Tag Archives: Jennifer Lawrence

Red Sparrow

7 Mar

 

Plots within bloody plots fill this thinking person’s spy thriller that’s two parts “Atomic Blonde” and three-fifths “Tinker Tailor Soldier Spy.” Forget all the flap about the dress – Jennifer Lawrence is a big screen star. If there was any question (as after 2016’s sci-fi miscue, “Passengers”), “Red Sparrow” should squelch doubts. We all knew the outspoken actress could bring mettle and grit from the “The Hunger Games” series, but here, in this chilly bit of Cold War espionage rewarmed – and aptly so, given the Mueller probe – she takes it up a notch. Much must be delivered to the screen: ballet dancing, full frontal nudity (close enough) and a Russian accent, and Lawrence does it all convincingly so, at least for the most part. Not that she or the film are going to make off with an Oscar, but they may knock “Black Panther” from its box office roost, though the R rating makes that an extra tough go.

Steamy and ever shifting, “Red Sparrow” takes us back behind the curtain, ostensibly of Putin’s Russia, where the commoners live hand-to-mouth and at the mercy of the state. It’s there that Lawrence’s Dominika lives a cut above as the lead dancer of the elite Bolshoi Ballet, but just as we drink her in, up on the stage beguiling a packed house, a freak accident ends her career and she’s suddenly on the cusp of being evicted from her cozy pad and there’s no money to care for mum (Joely Richardson) who’s suffering some kind of illness. No worries, uncle Vanya (Matthias Schoenaerts), an intelligence officer, steps in and gives Dominika a “one-off” job that will solve her problems. All she’s got to do is lure an admiring fan and enemy of the state into a sting. The grand hotel where it all goes down, draped in red and gold, is regal and inviting; the mark, not so much. Needless to say, things veer off script, but in the end, Dominika gets it done. From there she’s in too deep – an intelligence liability, so to speak – so it’s either back to school or into the harbor. Continue reading

mother!

15 Sep

‘Mother!’ Is A Provocative, Swirling Contemplation On Our Relationship With The Earth

Javier Bardem and Jennifer Lawrence in a scene from "mother!" (Courtesy Paramount Pictures via AP)closemore

Biblical allegories and weighty world matters abound in Darren Aronofsky’s latest tempest of anger and wonderment that takes mankind to task. Part horror story, part existential ponderance and ever doing cinematic backflips, “mother!” is a movie that certainly won’t be everyone’s cup of tea. But those who see it are certain to be held rapt from the very first frame to the film’s fiery crescendo.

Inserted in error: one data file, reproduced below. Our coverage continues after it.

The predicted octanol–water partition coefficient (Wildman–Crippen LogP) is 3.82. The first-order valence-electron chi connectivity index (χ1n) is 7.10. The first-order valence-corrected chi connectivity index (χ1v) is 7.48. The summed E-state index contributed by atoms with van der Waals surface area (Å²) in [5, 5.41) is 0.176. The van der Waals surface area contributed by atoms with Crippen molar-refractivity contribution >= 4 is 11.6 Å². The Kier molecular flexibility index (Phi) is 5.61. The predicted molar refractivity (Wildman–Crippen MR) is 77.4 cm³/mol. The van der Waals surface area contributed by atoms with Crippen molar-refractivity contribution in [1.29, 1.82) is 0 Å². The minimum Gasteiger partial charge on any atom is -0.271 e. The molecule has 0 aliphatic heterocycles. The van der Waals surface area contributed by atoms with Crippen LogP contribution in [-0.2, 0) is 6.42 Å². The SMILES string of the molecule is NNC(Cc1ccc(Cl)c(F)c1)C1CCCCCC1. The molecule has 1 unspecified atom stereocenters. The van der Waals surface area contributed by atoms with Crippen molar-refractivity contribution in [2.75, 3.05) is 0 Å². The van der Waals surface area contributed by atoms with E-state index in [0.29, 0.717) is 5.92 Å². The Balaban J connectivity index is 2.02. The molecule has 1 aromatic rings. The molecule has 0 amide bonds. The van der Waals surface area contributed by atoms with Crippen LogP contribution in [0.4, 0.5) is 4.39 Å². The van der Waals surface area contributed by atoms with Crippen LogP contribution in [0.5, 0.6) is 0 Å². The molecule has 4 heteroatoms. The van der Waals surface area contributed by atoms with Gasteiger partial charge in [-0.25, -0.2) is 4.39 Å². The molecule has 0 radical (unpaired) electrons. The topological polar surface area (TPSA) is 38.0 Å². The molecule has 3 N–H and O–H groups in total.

Things begin serenely enough as we catch up with a young woman immersed in restoring a grand country manse, where there no cell service and nothing but trees and grass as far as the eye can see. The woman is never identified onscreen, but called “Mother” in the credits — and Jennifer Lawrence carries her heavy emotional burden well.

Her selection of earth tones to plaster the walls is of no coincidence. She tends quietly to these finishing aesthetics as her husband (Javier Bardem), identified in the credits simply as “Him,” broods about struggling to reboot his creative juices. He’s a beloved poet who’s been blocked since the death of his previous wife and is wildly possessive of the crystalline shrine he has erected in his study to memorialize her.

His aloof peculiarity strikes a chord early, but then again he’s a creator and, as with anyone whose artistic process breeds success, idiosyncratic methods often get overlooked. Then “Man” (Ed Harris) shows up, believing the stately octagon shaped estate is a B&B. The two men get bombed as if they’re old friends and later, Man wretches up an organ. Then there’s that troubling picture of Him that Mother finds in Man’s bag. Continue reading

The Hunger Games: Catching Fire

23 Nov

‘The Hunger Games: Catching Fire’: It hooks you, but Lawrence is still MVP

By Tom Meek
November 22, 2013

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The second time may be a charm, but hey, it’s all relative. The first “Hunger Games,” written and directed by Gary Ross (“Seabiscuit” and “Pleasantville”), felt paunchy, disingenuously deep and retro flimsy given the state of computer-enhanced filmmaking these days. That cinematic first chapter of Suzanne Collins’ runaway YA hit was a tad muddled, but then again it had the burden of informing newbies what they needed to know about the austere future world of Panem and its kid-against-kid death matches without boring the stuffing out of its loyal readership’s attention-challenged minds.

112213i The Hunger Games- Catching Fire

What made the first “Hunger Games” adaptation smolder, beyond its kinetic plot and high kitsch, was star Jennifer Lawrence, already revered for her work in “Winter’s Bone” and subsequently rewarded with an Oscar for her performance in “Silver Linings Playbook.” The actress, who possesses a wide, luminous face, aptly brought to the fore the deep disdain and skepticism imbedded in her can-do heroine, Katniss Everdeen. But living under the tyranny of a fattened plutocracy obsessed with power, control and hedonism while the masses slave and starve tends to do that to anyone possessing the faint embers of freedom and righteousness in their bellies.  Continue reading